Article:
Which Botanicals Make the Best Gin?
Well, that's a little like asking which flavor makes the best ice cream? It's all a matter of personal preference...or is it?
Obviously, we're biased because we prefer a gin with more fruit and tropical character over floral, earthy, plant based botanical notes, or even juniper itself. But there are certain botanicals that work better in traditional gin than others. From the piney juniper berry to the black licorice of star anise, the fresh zest of lemon to the aromatic sprig of rosemary, gin is a fragrant garden party of herbs, spices and fruits.
It just isn't gin if there's no juniper in it. In fact, the TTB states that a spirit classified as gin must possess:
"a main characteristic flavor derived from juniper berries produced by distillation or mixing of spirits with juniper berries and other aromatics or extracts derived from these materials and bottled at not less than 40% alcohol by volume (80 proof)."
Naturally, that's all but impossible to define and distillers worldwide have been pushing the boundaries of what constitutes gin for years. Gin is one of the most malleable of the spirit categories. If you think of juniper as sort of the base white background of a painter's canvas, then all the flavors of the world are the palette with which to paint on top of it.
There have been attempts over the years to put some structure on the gin making process and provide guidance to distillers and enthusiasts alike. The gin flavor wheel has existed in many forms, but in almost all of them, it is a colorful wheel of flavor and aroma classifications that lead outward to various botanicals. It's a good representation of the various botanicals commonly (or uncommonly) used to produce different characteristics. It is the gin distiller's paint palette.
A gin wheel offers some guidance based on what characteristics you want your gin to possess. Most gins pull botanical varieties from different sections of this and try to blend them together into a harmonious symphony of flavor and aromas. But there's more complexity as to how to achieve the desired result, because some flavors and aromas are more (like fruits and flowers), or less (such as juniper oil, nuts, etc.) water soluble than others. Distilling ethanol vapors through botanicals will produce mixed results depending on the method or how the botanicals are introduced, whether it's in a basket suspended over the boiling mash, infused in the mash prior to distillation (or during), or distilled separately in different ways and recombined at the end.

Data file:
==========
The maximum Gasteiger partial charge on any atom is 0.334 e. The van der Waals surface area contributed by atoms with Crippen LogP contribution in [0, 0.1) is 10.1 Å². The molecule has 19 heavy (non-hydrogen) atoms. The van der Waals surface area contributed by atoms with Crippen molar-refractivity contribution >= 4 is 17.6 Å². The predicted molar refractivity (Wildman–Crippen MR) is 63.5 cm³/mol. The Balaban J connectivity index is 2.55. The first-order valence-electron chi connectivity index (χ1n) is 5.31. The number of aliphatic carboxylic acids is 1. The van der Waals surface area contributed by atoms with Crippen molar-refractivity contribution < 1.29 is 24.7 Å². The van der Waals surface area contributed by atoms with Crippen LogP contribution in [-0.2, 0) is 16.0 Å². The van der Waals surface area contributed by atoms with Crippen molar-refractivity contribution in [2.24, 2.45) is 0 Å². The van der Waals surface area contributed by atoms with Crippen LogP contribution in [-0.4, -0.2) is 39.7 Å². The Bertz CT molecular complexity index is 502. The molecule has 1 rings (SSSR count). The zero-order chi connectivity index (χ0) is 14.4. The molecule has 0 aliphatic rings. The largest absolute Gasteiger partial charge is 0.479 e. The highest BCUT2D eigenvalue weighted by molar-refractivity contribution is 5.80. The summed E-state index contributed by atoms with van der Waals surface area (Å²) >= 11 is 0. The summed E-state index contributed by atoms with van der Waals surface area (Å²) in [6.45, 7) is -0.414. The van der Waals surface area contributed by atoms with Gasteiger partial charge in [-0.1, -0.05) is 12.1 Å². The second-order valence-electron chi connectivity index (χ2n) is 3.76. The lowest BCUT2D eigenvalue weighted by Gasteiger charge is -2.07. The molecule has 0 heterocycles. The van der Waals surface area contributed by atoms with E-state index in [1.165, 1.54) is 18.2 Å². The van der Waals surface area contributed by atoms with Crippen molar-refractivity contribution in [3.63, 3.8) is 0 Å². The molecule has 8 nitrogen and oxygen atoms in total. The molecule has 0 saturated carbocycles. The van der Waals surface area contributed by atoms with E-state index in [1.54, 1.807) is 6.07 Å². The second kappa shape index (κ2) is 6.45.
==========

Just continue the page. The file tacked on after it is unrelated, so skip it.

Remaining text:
There are as many ways to do this as one can imagine. At Skeptic Distillery, we utilize a seldom used process in spirit distilling called cold vacuum distillation. Vacuum distillation has the benefit of preventing the thermal and chemical degradation of delicate botanicals. Heat of distillation is the enemy of certain botanicals, and a friend to others. Most distilleries operate at atmospheric pressure, meaning the alcohol and water in the mash boil off at anywhere between 180F to 200F or more. That's almost as hot as boiling water, and more than hot enough to cause severe burns. Certain gin botanicals tend to hold up to these temperatures better than others. Juniper takes the abuse in stride, as does cinnamon, star anise and many of the more commonly used botanicals. But floral notes and delicate fruit notes can get wiped out or turned to a cooked vegetable flavor. Some distilleries separately distill these in a vacuum rotary evaporator in water, then add the concentrates back to the proofed down gin near the end of the production process.
Cold distillation prevents the delicate notes from getting destroyed or chemically altered by the increased kinetics of chemical reactions occurring at higher temperatures. A general rule of thumb is that chemical reaction rates double for each 10 degrees Celsius increase in temperature. By this rule, it can be inferred that cold distillation at say, 16C (61F), occur as much as 128x SLOWER than at 86C (187F).
Besides reducing the reaction kinetics, reducing the amount of time spent enduring these temperatures can further limit them from occurring. In a pot still, everything is cooking at a high temperature the entire time, so plenty of reactions are occurring in the still. At Skeptic, we use a continuous column type of still, which means that we are constantly moving liquids and vapor in and out of the still. There is no "pot." Rather, we add clarified mash (i.e. beer) to the still steadily, while at the same time pumping out the bottoms (tails), tops (heads) and middles (hearts). The actual amount of time spent in the still (residence time) is vastly reduced in this distillation method.
Which botanicals make the best gin then? The answer is: It depends. It depends on the desired result, the distilling method used, the way it is blended, and more. But whatever flavor profile you're aiming for to separate your gin from the rest, it's definitely achievable. Although we can say with 100% certainty that some methods are more difficult and require more steps than others, the results are truly worth the effort!